Legend of the Christmas Spider

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Legend of the Christmas Spider
Christmas spider ornaments ukraine.jpg
A Ukrainian spider web ornament from the Christmas Around the World 2007 exhibit of the Museum of Science and Industry, Chicago
Folk tale
Name Legend of the Christmas Spider
Data
Country Ukraine, Germany, Poland, Denmark, Norway, Sweden, Finland, Russia

The Legend of the Christmas Spider is an Eastern European folktale which explains the origin of tinsel on Christmas trees. It is most prevalent in Ukraine, where small ornaments in the shape of a spider are traditionally a part of the Christmas tree decorations.

Plot[edit]

A poor but hardworking widow once lived in a small hut with her children. One summer day, a pine cone fell on the earthen floor of the hut and took root. The widow's children cared for the tree, excited at the prospect of having a Christmas tree by winter. The tree grew, but when Christmas Eve arrived, they could not afford to decorate it. The children sadly went to bed and fell asleep. Early the next morning, they woke up and saw the tree covered with cobwebs. When they opened the windows, the first rays of sunlight touched the webs and turned them into gold and silver. The widow and her children were overjoyed. From then on, they never lived in poverty again.[1][2]

Variants[edit]

Other versions replaces sunlight with a miracle from Father Christmas, Santa Claus, or the Child Jesus, and tells the story primarily from the perspective of the spiders who wished to see the Christmas tree.[3][4][5][6]

Origins[edit]

The origins of the folk tale are unknown, but it is believed to have come from either Germany or Ukraine.[7][8][6] In Germany, Poland, and Ukraine, finding a spider or a spider's web on a Christmas tree is considered good luck.[9] Ukrainians also create small Christmas tree ornaments in the shape of a spider (known as pavuchky, literally "little spiders"), usually made of paper and wire. They also decorate Christmas trees with artificial spider webs.[10] The tradition of using tinsel is also said to be because of this story.[3][2][11]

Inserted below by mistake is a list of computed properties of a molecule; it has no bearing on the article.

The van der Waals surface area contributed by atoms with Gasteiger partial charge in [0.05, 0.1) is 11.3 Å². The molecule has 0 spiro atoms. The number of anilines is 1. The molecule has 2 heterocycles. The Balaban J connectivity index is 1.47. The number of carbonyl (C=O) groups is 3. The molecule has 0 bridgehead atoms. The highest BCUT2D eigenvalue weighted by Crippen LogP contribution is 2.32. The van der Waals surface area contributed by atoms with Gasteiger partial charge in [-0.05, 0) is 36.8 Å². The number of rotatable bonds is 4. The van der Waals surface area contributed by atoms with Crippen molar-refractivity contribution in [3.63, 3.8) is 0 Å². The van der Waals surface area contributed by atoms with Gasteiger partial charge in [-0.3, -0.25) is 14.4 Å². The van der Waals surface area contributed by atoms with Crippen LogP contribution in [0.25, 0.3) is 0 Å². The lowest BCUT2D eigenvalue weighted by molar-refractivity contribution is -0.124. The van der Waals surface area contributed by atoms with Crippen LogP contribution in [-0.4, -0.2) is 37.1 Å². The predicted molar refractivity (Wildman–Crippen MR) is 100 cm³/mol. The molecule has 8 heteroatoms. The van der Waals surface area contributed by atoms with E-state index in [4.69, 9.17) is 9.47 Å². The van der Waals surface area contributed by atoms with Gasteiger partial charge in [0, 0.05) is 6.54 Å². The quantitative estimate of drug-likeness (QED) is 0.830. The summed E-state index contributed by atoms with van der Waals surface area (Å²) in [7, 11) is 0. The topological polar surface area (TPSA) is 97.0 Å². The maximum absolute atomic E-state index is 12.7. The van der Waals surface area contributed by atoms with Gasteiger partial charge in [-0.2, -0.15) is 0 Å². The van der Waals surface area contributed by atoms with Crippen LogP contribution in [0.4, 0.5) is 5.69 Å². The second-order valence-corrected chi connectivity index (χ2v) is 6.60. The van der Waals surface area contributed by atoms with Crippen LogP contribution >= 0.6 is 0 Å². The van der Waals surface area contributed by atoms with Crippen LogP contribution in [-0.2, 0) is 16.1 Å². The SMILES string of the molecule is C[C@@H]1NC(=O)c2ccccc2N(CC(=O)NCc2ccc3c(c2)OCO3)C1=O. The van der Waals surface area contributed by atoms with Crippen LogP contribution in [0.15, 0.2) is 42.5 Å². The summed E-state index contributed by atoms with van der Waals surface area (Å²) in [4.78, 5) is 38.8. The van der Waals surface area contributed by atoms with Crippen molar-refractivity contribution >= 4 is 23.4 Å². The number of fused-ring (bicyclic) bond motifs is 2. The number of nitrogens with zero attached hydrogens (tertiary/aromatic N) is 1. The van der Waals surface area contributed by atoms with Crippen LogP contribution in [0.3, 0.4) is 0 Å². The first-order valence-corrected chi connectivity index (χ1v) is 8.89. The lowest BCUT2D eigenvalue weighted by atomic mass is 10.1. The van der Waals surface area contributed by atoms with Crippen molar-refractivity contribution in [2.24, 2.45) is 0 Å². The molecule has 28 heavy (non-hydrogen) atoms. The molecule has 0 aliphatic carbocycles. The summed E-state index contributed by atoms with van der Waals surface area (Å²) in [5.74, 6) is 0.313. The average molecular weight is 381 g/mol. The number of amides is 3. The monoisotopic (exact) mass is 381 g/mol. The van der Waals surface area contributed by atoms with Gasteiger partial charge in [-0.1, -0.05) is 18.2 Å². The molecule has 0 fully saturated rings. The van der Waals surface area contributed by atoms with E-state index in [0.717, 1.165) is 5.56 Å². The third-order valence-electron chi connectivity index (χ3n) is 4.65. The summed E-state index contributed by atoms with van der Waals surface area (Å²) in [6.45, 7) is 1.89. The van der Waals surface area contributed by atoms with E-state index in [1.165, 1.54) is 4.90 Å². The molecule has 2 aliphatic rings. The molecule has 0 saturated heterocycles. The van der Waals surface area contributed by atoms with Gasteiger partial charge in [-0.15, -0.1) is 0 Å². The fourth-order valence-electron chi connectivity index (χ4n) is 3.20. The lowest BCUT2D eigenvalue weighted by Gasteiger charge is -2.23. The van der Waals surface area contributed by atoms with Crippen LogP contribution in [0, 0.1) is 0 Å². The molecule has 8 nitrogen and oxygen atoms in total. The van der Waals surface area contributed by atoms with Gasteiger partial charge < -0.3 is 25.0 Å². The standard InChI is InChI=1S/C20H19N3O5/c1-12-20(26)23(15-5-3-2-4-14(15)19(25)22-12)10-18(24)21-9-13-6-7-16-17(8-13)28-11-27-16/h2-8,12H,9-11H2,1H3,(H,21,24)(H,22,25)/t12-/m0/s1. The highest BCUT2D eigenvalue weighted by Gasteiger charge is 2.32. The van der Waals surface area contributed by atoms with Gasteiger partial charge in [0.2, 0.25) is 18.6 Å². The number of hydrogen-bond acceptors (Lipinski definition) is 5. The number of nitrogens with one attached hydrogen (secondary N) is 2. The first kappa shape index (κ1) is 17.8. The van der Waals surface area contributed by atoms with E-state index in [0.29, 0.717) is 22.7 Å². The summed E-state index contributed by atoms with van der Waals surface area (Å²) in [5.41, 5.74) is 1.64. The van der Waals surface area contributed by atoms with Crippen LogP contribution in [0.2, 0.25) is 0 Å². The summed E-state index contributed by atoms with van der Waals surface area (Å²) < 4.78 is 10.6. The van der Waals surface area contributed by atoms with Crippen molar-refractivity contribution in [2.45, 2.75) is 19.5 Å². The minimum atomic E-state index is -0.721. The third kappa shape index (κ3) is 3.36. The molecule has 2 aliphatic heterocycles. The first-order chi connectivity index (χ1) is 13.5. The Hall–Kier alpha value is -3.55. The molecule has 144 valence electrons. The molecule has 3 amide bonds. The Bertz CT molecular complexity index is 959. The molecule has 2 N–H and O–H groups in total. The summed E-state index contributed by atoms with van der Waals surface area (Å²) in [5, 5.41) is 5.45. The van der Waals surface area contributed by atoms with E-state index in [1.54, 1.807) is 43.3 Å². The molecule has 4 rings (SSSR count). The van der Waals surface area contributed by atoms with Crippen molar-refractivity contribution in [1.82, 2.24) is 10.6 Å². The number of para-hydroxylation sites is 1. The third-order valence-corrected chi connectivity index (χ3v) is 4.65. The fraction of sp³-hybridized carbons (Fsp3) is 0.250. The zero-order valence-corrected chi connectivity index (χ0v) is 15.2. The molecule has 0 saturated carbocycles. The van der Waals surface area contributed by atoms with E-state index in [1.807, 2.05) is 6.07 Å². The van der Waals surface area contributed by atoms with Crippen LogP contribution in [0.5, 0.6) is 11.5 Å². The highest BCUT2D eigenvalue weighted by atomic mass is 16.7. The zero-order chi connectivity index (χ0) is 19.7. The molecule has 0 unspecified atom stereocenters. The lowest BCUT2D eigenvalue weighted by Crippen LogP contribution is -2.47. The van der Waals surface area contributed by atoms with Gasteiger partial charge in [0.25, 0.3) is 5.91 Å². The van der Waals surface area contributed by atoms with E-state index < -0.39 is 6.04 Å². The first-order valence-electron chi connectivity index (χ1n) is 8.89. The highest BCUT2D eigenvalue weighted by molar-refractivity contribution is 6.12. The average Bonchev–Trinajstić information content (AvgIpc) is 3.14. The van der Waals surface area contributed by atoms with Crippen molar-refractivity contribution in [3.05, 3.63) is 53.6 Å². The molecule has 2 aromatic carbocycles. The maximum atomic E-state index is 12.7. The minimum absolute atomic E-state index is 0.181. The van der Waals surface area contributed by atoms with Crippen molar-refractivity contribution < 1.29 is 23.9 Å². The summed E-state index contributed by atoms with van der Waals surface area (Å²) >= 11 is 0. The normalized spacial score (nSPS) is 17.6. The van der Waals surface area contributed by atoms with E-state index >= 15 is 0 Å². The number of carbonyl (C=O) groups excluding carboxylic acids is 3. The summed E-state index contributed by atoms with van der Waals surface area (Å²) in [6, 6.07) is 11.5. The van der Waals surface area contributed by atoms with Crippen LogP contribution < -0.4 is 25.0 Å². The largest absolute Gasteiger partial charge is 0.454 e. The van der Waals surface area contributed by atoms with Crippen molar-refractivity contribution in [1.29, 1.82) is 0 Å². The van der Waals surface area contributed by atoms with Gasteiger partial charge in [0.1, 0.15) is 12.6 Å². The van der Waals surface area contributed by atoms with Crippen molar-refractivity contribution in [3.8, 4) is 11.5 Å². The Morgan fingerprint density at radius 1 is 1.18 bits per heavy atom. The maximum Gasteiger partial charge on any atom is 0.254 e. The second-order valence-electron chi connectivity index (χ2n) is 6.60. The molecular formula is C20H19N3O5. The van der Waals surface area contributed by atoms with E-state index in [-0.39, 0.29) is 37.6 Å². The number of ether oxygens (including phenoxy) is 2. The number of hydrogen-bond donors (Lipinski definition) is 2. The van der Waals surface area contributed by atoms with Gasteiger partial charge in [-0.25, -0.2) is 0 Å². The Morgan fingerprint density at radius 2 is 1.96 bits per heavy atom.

It may be based on an older European superstition about spiders bringing luck (though not black spiders in Germany),[8] or conversely that it is bad luck to destroy a spider's web before the spider is safely out of the way.[3]

See also[edit]

References[edit]

  1. ^ "Christmas around the World: Ukraine". Museum of Science and Industry. 2004. Retrieved 6 December 2014. 
  2. ^ a b "The Ukrainian Tradition of Spider Webs and Christmas". Ukraine.com. Retrieved 6 December 2014. 
  3. ^ a b c DeeAnn Mandryk (2005). Canadian Christmas Traditions: Festive Recipes and Stories From Coast to Coast. James Lorimer & Company. pp. 56–57. ISBN 9781554390984. 
  4. ^ "Legend of the Christmas Spider". Spider Wisdom. 19 December 2010. Retrieved 6 December 2014. 
  5. ^ Julia Goralka (11 December 2011). "A Christmas tree, Jesus, and a spider". Washington Times. Retrieved 6 December 2014. 
  6. ^ a b "Tabletop Trees: Tinsel Tree". Martha Stewart Living. December 2001. Retrieved 6 December 2014. 
  7. ^ Orysia Paszczak Tracz (31 December 2006). "A spider for Christmas?". The Ukrainian Weekly. 74 (53). 
  8. ^ a b Barbara Klumb (20 December 1978). "Spider Tale Spins a Web of Holiday Yore". The Milwaukee Journal: 1, 3. 
  9. ^ Arlene Erlbach (2002). Merry Christmas, Everywhere!. Millbrook Press. p. 42. ISBN 9780761319566. 
  10. ^ "The wonderful and weird Christmas traditions around the world". Punchline. 11 December 2011. Retrieved 6 December 2014. 
  11. ^ "Ukrainian Christmas Spider Ornaments". Solovei Magazine. 8 December 2011. Retrieved 6 December 2014.